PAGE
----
Sohan Ram shares his experience of a satyagraha in his village Salaha in West Champaran in 2015. After informing all the parties, including the Chief Minister's office, more than 100 farmers cultivated rice on over 20 ha owned by Dhruveshwar Singh. When the harvesting season arrived, the government imposed Section 144 to prevent the protesters from harvesting.
But they did. Following this a case was filed against 19 people and they were jailed for four months. A total of 167 ha owned by Singh has been distributed to the village residents but they are yet to take control because the matter is in court since 1992.
Noordin Mian, resident of Salaha and one of the participants at the satyagraha, says he was allotted 0.4 ha in 1991-92 but is still fighting to get control of the land. There are nine members in his family and working as a labourer is their only option. Similar is the case of Vishnu Ram, a 75-year-old farmer. He says he was allotted 0.3 ha in 2002 and is yet to get possession. He has been attending proceedings at Bagaha court, 40 km from his village, every month. "It is difficult to attend court when you are earning your living as a labourer," he says. The Salaha satyagraha gained a lot of publicity in the state and more people joined the movement. In their next meeting held at Lauria village in February this year, over 5,000 people participated. "We never expected such a crowd," says Pankaj.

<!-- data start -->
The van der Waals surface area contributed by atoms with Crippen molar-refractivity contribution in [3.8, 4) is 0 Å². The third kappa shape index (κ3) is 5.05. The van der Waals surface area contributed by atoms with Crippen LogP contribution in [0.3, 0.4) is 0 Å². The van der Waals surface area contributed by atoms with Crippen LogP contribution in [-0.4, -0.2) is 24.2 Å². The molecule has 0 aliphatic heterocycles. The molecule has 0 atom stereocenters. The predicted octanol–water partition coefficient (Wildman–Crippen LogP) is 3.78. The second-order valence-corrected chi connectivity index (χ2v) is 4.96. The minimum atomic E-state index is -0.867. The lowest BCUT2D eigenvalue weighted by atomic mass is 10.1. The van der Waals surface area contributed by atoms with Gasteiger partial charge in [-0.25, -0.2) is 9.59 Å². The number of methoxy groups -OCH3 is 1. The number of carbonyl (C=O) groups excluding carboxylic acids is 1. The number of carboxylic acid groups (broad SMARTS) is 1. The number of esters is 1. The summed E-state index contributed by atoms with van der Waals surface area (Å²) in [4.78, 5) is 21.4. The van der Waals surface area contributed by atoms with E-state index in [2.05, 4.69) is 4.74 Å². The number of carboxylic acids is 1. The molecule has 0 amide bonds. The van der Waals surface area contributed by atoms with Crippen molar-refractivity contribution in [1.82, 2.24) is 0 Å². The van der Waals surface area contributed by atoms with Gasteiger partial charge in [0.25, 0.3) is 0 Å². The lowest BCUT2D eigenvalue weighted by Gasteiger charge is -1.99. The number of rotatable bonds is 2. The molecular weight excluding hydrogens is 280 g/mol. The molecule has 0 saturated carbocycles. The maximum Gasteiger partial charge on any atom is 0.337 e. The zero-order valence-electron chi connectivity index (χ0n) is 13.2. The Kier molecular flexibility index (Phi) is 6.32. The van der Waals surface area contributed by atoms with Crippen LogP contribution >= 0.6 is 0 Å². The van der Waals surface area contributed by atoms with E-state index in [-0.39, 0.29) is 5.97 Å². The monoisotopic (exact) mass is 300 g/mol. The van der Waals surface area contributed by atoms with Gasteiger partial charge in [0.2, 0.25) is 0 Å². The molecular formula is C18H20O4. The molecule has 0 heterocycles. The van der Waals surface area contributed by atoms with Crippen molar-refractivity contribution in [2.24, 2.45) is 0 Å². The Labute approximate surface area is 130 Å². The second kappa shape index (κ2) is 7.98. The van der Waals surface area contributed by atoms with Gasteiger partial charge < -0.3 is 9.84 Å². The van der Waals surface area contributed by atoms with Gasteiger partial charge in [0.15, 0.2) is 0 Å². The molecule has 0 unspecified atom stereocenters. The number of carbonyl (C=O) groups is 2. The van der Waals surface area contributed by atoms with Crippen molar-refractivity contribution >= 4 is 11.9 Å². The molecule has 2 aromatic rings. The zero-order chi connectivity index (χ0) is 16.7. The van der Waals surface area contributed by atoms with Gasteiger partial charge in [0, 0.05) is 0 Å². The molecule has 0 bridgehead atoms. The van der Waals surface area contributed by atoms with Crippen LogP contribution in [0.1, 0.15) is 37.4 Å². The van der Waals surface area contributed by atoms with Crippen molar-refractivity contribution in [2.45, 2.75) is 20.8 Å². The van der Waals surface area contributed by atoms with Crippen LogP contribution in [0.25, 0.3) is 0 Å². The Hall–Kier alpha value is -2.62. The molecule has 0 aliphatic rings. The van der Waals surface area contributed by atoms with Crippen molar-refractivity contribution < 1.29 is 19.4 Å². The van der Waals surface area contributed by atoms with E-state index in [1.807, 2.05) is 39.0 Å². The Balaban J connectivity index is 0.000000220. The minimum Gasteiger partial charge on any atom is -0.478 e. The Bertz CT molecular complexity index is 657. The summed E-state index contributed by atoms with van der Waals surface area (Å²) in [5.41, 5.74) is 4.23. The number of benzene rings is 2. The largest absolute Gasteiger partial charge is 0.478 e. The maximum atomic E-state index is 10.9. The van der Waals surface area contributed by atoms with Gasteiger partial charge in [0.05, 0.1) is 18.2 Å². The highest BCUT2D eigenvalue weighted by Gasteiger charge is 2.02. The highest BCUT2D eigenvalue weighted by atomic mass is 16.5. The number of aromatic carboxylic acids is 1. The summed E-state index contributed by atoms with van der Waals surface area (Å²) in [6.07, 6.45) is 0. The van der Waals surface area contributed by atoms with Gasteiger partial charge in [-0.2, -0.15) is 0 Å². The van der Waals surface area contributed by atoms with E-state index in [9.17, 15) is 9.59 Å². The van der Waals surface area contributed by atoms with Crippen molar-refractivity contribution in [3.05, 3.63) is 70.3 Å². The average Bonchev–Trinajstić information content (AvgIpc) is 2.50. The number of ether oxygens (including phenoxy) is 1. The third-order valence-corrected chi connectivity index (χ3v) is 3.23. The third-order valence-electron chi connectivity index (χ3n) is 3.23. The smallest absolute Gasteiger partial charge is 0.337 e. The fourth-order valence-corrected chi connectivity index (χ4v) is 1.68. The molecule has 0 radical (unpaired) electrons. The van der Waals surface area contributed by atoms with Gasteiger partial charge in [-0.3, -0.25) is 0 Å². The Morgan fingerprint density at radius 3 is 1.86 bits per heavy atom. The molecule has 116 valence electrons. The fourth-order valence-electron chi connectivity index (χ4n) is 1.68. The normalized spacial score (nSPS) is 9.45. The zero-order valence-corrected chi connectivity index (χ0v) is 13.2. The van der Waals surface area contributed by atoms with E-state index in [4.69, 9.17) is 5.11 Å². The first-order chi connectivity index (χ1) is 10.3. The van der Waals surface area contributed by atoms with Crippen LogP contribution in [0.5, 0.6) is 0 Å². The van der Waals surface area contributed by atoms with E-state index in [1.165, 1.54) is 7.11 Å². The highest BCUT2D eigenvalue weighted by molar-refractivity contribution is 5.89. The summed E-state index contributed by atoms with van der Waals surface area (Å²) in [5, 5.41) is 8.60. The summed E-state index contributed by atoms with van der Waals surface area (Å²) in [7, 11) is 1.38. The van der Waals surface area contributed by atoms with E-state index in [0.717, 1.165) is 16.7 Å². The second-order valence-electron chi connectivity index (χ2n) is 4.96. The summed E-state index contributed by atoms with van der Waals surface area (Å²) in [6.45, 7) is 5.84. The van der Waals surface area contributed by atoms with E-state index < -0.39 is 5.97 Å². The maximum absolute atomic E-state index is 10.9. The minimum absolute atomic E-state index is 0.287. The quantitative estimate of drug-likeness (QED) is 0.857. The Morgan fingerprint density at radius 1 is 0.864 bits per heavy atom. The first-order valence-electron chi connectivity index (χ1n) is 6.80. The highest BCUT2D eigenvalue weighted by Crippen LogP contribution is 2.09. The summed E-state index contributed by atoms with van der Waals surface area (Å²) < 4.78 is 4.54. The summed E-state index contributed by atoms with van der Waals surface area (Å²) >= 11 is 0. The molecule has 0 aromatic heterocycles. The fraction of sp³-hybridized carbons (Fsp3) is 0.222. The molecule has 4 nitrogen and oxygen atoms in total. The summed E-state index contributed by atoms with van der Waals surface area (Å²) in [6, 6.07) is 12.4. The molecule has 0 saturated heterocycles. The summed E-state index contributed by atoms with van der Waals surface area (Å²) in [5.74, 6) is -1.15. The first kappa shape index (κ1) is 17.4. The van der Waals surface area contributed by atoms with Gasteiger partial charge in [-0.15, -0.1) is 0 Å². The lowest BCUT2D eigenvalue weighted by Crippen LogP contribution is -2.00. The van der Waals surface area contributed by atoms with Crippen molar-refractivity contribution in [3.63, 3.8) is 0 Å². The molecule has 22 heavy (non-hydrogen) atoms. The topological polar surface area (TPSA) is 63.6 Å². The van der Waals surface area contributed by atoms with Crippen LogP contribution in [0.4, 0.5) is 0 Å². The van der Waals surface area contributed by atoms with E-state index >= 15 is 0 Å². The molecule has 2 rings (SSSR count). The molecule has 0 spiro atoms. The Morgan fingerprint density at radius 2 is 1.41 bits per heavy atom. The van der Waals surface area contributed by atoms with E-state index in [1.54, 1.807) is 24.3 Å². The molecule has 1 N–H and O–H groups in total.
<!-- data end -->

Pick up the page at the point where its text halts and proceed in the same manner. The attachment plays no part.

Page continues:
The landowners have protracted the case using all means at their disposal. Not only have they contested the case from district-level courts to the Supreme Court, they have also used a special law that was framed to help the poor. As per clause 45B of the Bihar Land Reform (Fixation of Ceiling & Acquisition of Surplus Land) Act, 1961, the litigants can approach the Bihar revenue department for grievance redressal even if they lose the case in the Supreme Court. The clause was framed because the government expected farmers to lose court cases. But not a single farmer across the state has used the clause; instead 21 landowners from West Champaran used it after they lost cases in the Supreme Court, says Pankaj. The landowners' cases were so weak that just two officials of the revenue department resolved 38 cases in 45 days—all in favour of farmers, he adds. The Bihar government deleted this clause in September last year.
The farmers are more hopeful now, particularly after Bihar Chief Minister Nitish Kumar assured them that his government would take concrete steps to resolve the situation. In March this year, the Chief Minister's office invited Pankaj to discuss the centenary celebration of the Champaran Satyagraha. Pankaj says that he raised the issue of farmers' struggle and the Chief Minister asked his officials to find a solution in a limited time-frame. Gandhi ji showed us the path of passive resistance and non-violence, and it is the best way to exhibit our strength, says Prakash, another Gandhian and retired professor in Betiah. The farmers will win this fight easily if they just continue to follow that path, he adds.
(Views are strictly personal.)